The second book of the Outcast Chronicles.

Publication year: 2012
Page count: 509
Format: print
Publisher: Solaris

290 years ago the peace accords were signed between the True-men (whom the T’En call Mieren) and the powerful and long-lived T’Enatuath (whom the humans call the Wyrd). The two races have co-existed in an uneasy peace since then. Sometimes half-bloods (whom the T’En call the Malaunje and the humans call the Wyrd) are born to two True-men parents. According to the accords, the True-men have to give up the half-blood infants to the T’En.

Now, King Charald has broken the accords. His troops have attacked T’En estates and his army besieges the T’En Celestial City. He hates and fears the T’En and is convinced his god, the Warrior, wants him to slaughter them all. He tolerates his half-blooded first born son Sorne only because he thinks that Sorne receives visions from the Warrior. Sorne has realized that his loyalty is wasted on king Charald and has come to sympathized with the T’En. Sorne’s position as King Charald’s adviser is precarious because he is a Malaunje and many of the powerful Barons don’t trust him. Still, Sorne is now actively trying to help the T’En and Malaunje people he comes across and he even tries to warn Imoshen, when possible. However, King Charald is an old man and his health is failing. The Barons are already plotting to secure their own power after the king’s death.

Because King Charald has brought war to the Celestial City, the sisterhoods and brotherhoods of the T’En have to choose a causare, a leader who can negotiate the new accords with the Mieren King. The brotherhoods are always competing against each other for higher stature and even now they can’t unite against a single candidate even though there are nine voting all-fathers to six all-mothers. So, the sisterhoods’ candidate, Imoshen, is elected. Imoshen was raised outside the T’En society and has proven to be very powerful so she has a lot of enemies but fortunately also friends. Causare doesn’t have the power to force anyone to do what she says so Imoshen has to use all of the diplomatic skills and her gift to read other people’s emotions to do her job. At first, King Charald wants the T’En to leave forever from Chalcedonia on ships and the brotherhoods are fiercely against that. Imoshen has to remind them that if they continue to fight, the warriors aren’t the ones who will pay the price but the people on the estates and in the end the Mieren will overwhelm them with sheer numbers. But when Sorne brings word that the king intends to slaughter all of the T’En instead of letting them leave, Imoshen will have to find a way to protect her whole race.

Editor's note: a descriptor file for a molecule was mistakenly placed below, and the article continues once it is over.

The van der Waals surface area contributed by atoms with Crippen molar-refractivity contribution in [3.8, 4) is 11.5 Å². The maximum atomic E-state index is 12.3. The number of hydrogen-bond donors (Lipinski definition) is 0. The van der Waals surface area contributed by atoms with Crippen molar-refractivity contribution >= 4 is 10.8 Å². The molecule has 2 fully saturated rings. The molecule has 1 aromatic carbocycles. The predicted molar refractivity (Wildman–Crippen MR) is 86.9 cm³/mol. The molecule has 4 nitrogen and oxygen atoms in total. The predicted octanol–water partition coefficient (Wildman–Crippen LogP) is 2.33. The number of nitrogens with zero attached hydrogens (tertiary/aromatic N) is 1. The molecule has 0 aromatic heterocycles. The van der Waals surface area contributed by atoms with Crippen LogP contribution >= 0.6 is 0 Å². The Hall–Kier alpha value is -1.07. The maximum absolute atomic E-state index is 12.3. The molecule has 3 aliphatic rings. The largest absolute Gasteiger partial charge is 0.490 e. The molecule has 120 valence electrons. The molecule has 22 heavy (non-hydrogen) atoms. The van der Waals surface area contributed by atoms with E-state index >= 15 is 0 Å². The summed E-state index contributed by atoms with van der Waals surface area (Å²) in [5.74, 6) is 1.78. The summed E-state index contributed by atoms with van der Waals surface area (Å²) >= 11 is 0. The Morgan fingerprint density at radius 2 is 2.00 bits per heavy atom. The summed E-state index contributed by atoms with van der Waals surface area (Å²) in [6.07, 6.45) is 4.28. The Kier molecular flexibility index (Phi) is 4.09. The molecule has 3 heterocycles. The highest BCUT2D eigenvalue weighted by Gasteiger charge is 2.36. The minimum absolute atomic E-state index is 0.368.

Things inside the brotherhoods aren’t well, either. Tobazim is a young warrior who came to a brotherhood looking for stature and fame. Instead he found a place where the all-father rules with fear and honor has no place in the brotherhood. He and his closest friend will have to be careful and follow orders as well as they can.

In addition to these three, one of the point-of-view characters is King Charald’s high priest, Zabier, who is a tragic character. At a young age, he was thrust into the position of being the Father’s voice, who supposedly saw visions from the god Father. In order to keep his mother and Malaunje sister safe, Zabier had to play along. He had to serve a despotic king before King Charald conquered Chalcedonia and had to do terrible things which he has had to justify to himself. Even though Zabier and Sorne grew up together, Zabier now fears and loathes Sorne because Sorne threatens Zabier’s positions and therefore his family.

Exile also introduces a new family. They don’t live in the Celestial City; in fact the family’s adults were Malaunje lovers who ran away so that they could be together. The Malaunje have five children and their eldest son is a pure T’En whose magical gift is starting to manifest. Unfortunately, there’s no-one to teach him how to control it so the family will have to face a tragic decision: stay and let young Ronnyn’s gift possibly hurt someone or return to the City where the parents will most likely be punished and the family torn apart.

Even though the T’En squabble amongst themselves, most of them want to protect their own and the Malaunje. They also value the lives of their own people more than money or other valuables. When Imoshen realizes that the Mieren might kill her people who are still on the estates, she gives orders to pay for every live T’En and Malaunje who are brought to her. Unfortunately, in their greed the Mieren do atrocities to get as many captives as possible.

The Mieren are shown is a very bad light; there doesn’t seem to be any redeemable characters among them. The vast majority of them seem to be so greedy that they don’t think twice about robbing and killing the Malaunje and are looking forward to looting anything possible from the T’En. They are also rapists and seem to enjoy abusing women. The Mieren women feel like victims to me because they don’t have any legal rights and are so dependent on their abusing men. The queen isn’t exempt. In fact, because she is an important figure, men seem to be more eager to manipulate and abuse her. A word of warning: out of the three female POV characters, two are raped during the book.

The first book on the series, Besieged, was dark in atmosphere but Exile is even darker. The Mieren rape and kill with impunity and families are destroyed because of greed. The plot moved at a relentless pace. Exile covers a much shorter space of time than Besieged because the plot moves quicker.

Exile is an excellent and intense continuation to Besieged. Daniells is once again ruthless to her characters. They have suffered so much that I’m almost hoping for them to get a break in the last book, but that seems unlikely.